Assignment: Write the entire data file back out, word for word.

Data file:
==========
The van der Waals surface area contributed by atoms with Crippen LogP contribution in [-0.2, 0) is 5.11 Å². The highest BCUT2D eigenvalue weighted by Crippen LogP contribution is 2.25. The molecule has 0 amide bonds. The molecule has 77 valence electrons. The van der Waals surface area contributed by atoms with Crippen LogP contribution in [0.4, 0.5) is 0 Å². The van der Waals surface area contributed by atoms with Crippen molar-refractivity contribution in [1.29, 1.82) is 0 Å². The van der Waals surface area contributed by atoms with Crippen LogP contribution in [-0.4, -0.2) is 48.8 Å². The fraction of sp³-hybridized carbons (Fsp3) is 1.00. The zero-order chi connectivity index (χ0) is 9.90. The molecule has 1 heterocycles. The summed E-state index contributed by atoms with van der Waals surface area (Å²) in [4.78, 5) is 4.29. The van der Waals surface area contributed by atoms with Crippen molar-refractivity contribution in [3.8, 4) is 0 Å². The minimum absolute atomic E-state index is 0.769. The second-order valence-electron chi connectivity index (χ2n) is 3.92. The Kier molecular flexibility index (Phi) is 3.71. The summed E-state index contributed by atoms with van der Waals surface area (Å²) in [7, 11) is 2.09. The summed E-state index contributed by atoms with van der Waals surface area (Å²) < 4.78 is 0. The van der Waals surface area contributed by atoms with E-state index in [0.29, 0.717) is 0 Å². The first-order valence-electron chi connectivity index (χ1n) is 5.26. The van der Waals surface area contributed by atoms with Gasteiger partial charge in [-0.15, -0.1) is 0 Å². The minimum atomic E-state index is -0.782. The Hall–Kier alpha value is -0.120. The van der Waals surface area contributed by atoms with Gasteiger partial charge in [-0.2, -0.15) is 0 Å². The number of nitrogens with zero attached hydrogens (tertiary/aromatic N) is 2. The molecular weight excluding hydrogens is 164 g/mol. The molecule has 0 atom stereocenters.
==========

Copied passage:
The van der Waals surface area contributed by atoms with Crippen LogP contribution in [-0.2, 0) is 5.11 Å². The highest BCUT2D eigenvalue weighted by Crippen LogP contribution is 2.25. The molecule has 0 amide bonds. The molecule has 77 valence electrons. The van der Waals surface area contributed by atoms with Crippen LogP contribution in [0.4, 0.5) is 0 Å². The van der Waals surface area contributed by atoms with Crippen molar-refractivity contribution in [1.29, 1.82) is 0 Å². The van der Waals surface area contributed by atoms with Crippen LogP contribution in [-0.4, -0.2) is 48.8 Å². The fraction of sp³-hybridized carbons (Fsp3) is 1.00. The zero-order chi connectivity index (χ0) is 9.90. The molecule has 1 heterocycles. The summed E-state index contributed by atoms with van der Waals surface area (Å²) in [4.78, 5) is 4.29. The van der Waals surface area contributed by atoms with Crippen molar-refractivity contribution in [3.8, 4) is 0 Å². The minimum absolute atomic E-state index is 0.769. The second-order valence-electron chi connectivity index (χ2n) is 3.92. The Kier molecular flexibility index (Phi) is 3.71. The summed E-state index contributed by atoms with van der Waals surface area (Å²) in [7, 11) is 2.09. The summed E-state index contributed by atoms with van der Waals surface area (Å²) < 4.78 is 0. The van der Waals surface area contributed by atoms with E-state index in [0.29, 0.717) is 0 Å². The first-order valence-electron chi connectivity index (χ1n) is 5.26. The van der Waals surface area contributed by atoms with Gasteiger partial charge in [-0.15, -0.1) is 0 Å². The minimum atomic E-state index is -0.782. The Hall–Kier alpha value is -0.120. The van der Waals surface area contributed by atoms with Gasteiger partial charge in [-0.2, -0.15) is 0 Å². The number of nitrogens with zero attached hydrogens (tertiary/aromatic N) is 2. The molecular weight excluding hydrogens is 164 g/mol. The molecule has 0 atom stereocenters.